Regrelor

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Regrelor
Regrelor in ChemDraw 16.svg
RegrelorSpin.gif
Clinical data
Drug class antiplatelet drug
Identifiers
CAS Number
PubChem CID
ChemSpider
UNII
KEGG
ChEMBL
Chemical and physical data
Formula C22H25N6O8P
Molar mass 532.45 g/mol
3D model (JSmol)

Regrelor (also known as INS50589) is an experimental antiplatelet drug that was under investigation by Merck Sharp and Dohme in human clinical trials. Although it was initially found to be well-tolerated in healthy subjects, safety concerns led to cessation of clinical trials.

Medical uses[edit]

Regrelor is an experimental drug, it is classified as an antiplatelet medication.[1] It was under investigation for use in blood clotting problems,[2] as well as during coronary artery bypass surgery.[3]

Available forms[edit]

Regrelor is available in an intravenous formulation.[1]

Pharmacology[edit]

Regrelor is classified as an purinergic P2 receptor (P2Y12) antagonist.[4] Other compounds in the same mechanistic class include clopidogrel and ticagrelor, it is characterized as a reversible, competitive receptor antagonist.[5] The IC50 for antagonism of ADP-induced (P2Y12-mediated) platelet aggregation was 16 nM in vitro.[3]

Regrelor's primary metabolite is called INS51088.[5]

Chemistry[edit]

Regrelor is structurally similar to AMP, just like ticagrelor.[3] Regrelor has 4 hydrogen bond donors and 11 acceptors,[4] it is produced as a disodium salt.[6] The two sodium atoms bind the negatively charged phosphate moiety in solution.[3]

Synthesis[edit]

Regrelor was synthesized from adenosine diphosphate (ADP), an endogenous chemical involved in metabolism,[7] the authors noted that the addition of a lipophilic moiety like cinnamaldehyde at the C-2' and C-3' positions, combined with ethylurea at N-6 on the adenine base, yielded regrelor.[8]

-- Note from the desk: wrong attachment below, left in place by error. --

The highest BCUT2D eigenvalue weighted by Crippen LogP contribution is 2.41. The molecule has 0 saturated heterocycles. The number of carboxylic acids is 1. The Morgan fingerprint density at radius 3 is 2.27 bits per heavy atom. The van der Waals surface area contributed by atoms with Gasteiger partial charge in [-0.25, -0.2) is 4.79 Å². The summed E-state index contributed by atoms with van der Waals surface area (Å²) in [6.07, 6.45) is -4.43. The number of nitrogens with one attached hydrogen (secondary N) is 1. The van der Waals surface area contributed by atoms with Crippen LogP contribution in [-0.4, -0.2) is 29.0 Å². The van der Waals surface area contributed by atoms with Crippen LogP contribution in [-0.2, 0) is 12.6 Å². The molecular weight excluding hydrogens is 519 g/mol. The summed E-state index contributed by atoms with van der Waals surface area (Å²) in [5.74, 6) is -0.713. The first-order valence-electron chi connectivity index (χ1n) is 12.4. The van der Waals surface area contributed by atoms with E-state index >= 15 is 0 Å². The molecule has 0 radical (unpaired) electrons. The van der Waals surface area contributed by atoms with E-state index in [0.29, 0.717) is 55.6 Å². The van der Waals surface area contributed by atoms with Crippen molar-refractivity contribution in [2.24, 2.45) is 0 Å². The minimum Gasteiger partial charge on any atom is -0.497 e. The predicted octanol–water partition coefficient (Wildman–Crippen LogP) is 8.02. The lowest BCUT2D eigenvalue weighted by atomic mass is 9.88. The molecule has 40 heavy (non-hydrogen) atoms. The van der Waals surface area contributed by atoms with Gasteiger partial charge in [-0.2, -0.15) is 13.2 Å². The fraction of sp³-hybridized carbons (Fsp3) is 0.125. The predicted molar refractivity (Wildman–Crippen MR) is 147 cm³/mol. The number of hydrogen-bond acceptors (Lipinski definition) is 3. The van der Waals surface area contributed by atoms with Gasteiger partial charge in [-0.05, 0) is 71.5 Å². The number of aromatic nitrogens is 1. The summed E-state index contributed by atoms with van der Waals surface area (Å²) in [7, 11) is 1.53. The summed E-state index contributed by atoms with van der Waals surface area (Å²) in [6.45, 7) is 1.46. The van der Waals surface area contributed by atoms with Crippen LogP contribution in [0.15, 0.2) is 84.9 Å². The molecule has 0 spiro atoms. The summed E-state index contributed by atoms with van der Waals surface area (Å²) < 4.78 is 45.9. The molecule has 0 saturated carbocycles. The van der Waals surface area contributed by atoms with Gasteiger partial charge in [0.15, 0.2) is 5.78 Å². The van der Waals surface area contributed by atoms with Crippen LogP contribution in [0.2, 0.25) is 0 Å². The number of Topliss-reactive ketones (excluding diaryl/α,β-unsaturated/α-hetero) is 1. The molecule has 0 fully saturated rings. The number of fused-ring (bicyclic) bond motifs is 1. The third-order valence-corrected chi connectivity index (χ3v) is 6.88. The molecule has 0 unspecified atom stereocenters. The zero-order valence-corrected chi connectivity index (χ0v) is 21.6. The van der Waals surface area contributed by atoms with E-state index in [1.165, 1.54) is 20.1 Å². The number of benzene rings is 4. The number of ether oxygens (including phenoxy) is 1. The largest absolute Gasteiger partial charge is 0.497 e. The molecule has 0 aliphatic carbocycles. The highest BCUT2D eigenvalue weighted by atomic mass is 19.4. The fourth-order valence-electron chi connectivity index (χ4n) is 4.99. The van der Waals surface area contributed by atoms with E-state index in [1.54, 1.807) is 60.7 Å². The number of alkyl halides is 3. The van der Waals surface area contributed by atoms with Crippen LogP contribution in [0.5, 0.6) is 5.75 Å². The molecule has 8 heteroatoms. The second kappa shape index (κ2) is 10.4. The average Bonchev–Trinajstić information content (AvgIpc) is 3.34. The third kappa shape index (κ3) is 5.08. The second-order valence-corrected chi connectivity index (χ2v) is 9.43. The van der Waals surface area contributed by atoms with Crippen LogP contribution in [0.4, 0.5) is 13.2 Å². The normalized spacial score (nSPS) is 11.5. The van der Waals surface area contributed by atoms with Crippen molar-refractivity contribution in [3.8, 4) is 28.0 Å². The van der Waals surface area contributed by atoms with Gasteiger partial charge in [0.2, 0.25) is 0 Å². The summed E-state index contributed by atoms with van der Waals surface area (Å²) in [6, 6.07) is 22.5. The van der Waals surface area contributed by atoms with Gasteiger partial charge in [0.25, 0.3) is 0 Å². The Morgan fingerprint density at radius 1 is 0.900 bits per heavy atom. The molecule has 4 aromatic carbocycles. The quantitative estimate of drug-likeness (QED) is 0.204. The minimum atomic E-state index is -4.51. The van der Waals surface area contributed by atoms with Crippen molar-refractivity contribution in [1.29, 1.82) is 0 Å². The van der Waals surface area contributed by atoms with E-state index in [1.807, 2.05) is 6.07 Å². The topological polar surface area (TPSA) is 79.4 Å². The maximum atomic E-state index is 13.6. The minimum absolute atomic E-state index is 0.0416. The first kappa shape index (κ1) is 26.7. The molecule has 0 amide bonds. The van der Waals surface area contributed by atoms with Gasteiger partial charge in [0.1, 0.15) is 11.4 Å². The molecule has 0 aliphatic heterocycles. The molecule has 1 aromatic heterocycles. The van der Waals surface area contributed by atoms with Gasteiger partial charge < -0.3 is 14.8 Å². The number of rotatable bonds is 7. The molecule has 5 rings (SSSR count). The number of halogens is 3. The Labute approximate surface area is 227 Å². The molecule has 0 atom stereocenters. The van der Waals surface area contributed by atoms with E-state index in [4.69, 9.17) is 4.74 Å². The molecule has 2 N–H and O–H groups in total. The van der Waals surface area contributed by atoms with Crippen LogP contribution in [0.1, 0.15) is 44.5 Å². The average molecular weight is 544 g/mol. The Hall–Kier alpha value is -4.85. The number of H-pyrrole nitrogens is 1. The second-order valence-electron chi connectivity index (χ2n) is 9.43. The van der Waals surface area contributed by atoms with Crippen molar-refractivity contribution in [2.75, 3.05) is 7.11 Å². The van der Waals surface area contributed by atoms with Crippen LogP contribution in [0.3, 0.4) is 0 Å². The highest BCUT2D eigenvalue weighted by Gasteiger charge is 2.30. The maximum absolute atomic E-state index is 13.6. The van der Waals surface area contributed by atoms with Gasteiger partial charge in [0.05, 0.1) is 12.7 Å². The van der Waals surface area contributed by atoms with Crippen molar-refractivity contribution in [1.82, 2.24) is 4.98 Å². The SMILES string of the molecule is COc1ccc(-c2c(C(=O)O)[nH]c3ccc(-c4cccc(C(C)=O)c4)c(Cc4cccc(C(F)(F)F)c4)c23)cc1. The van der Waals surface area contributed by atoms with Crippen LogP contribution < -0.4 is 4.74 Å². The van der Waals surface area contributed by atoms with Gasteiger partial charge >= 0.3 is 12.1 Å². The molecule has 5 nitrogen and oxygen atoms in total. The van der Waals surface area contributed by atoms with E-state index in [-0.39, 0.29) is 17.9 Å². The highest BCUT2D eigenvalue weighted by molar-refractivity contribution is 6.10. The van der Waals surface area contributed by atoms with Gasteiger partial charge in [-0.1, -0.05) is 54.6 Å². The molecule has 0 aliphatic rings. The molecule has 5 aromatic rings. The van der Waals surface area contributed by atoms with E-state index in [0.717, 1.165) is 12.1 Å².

History[edit]

Regrelor was developed around the same time as prasugrel and cangrelor,[1] after Inspire Pharmaceuticals initially developed the drug, it was purchased by Merck Sharp and Dohme.[6]

Research[edit]

Pre-clinical experiments in rats, dogs, and monkeys found that the drug acted quickly to inhibit platelet aggregation, and that baseline function was restored quickly after discontinuation of treatment.[5]

In a phase 1 clinical trial sponsored by Merck Sharp and Dohme Corporation, regrelor was well-tolerated in healthy volunteers;[9][5] in 2008, phase 2 trials were discontinued.[2] It is believed that further development of the drug was ceased due to safety reasons;[6] in the trial, there was an increased risk of bleeding for patients on regrelor.[3]

References[edit]

  1. ^ a b c Moliterno, DJ (2008). "Advances in antiplatelet therapy for ACS and PCI". J Interv Cardiol. 21 (Suppl 1): S18–24. doi:10.1111/j.1540-8183.2008.00409.x. 
  2. ^ a b "Regrelor - AdisInsight". adisinsight.springer.com. Springer International Publishing AG. Retrieved 3 August 2017. 
  3. ^ a b c d e Chackalamannil, S; Rotella, D; Ward, S. "Comprehensive Medicinal Chemistry III". p. 568. 
  4. ^ a b "Regrelor". pubchem.ncbi.nlm.nih.gov. National Center for Biotechnology Information. Retrieved 3 August 2017. 
  5. ^ a b c d Johnson, FL; Boyer, JL; Leese, PT; Crean, C; Krishnamoorthy, R; Durham, T; Fox, AW; Kellerman, DJ (2007). "Rapid and reversible modulation of platelet function in man by a novel P2Y(12) ADP-receptor antagonist, INS50589". Platelets. 18 (5): 346–56. 
  6. ^ a b c "Regrelor Disodium". en.pharmacodia.com. Pharmacodia Holding Ltd. Retrieved 3 August 2017. 
  7. ^ Nave, C.R. (2005). "Adenosine Triphosphate". Hyper Physics [serial on the Internet]. Georgia State University. 
  8. ^ Douglass, JG; Patel, RI; Yerxa, BR; Shaver, SR; Watson, PS; Bednarski, K; Plourde, R; Redick, CC; Brubaker, K; Jones, AC; Boyer, JL (2008). "Lipophilic Modifications to Dinucleoside Polyphosphates and Nucleotides that Confer Antagonist Properties at the Platelet P2Y12 Receptor". J Med Chem. 51 (4): 1007–1025. doi:10.1021/jm701348d. Retrieved 4 August 2017. 
  9. ^ "Study of the Tolerability, Pharmacokinetics, and Pharmacodynamics of INS50589 Intravenous Infusion in Healthy Volunteers". clinicaltrials.gov. Retrieved 3 August 2017.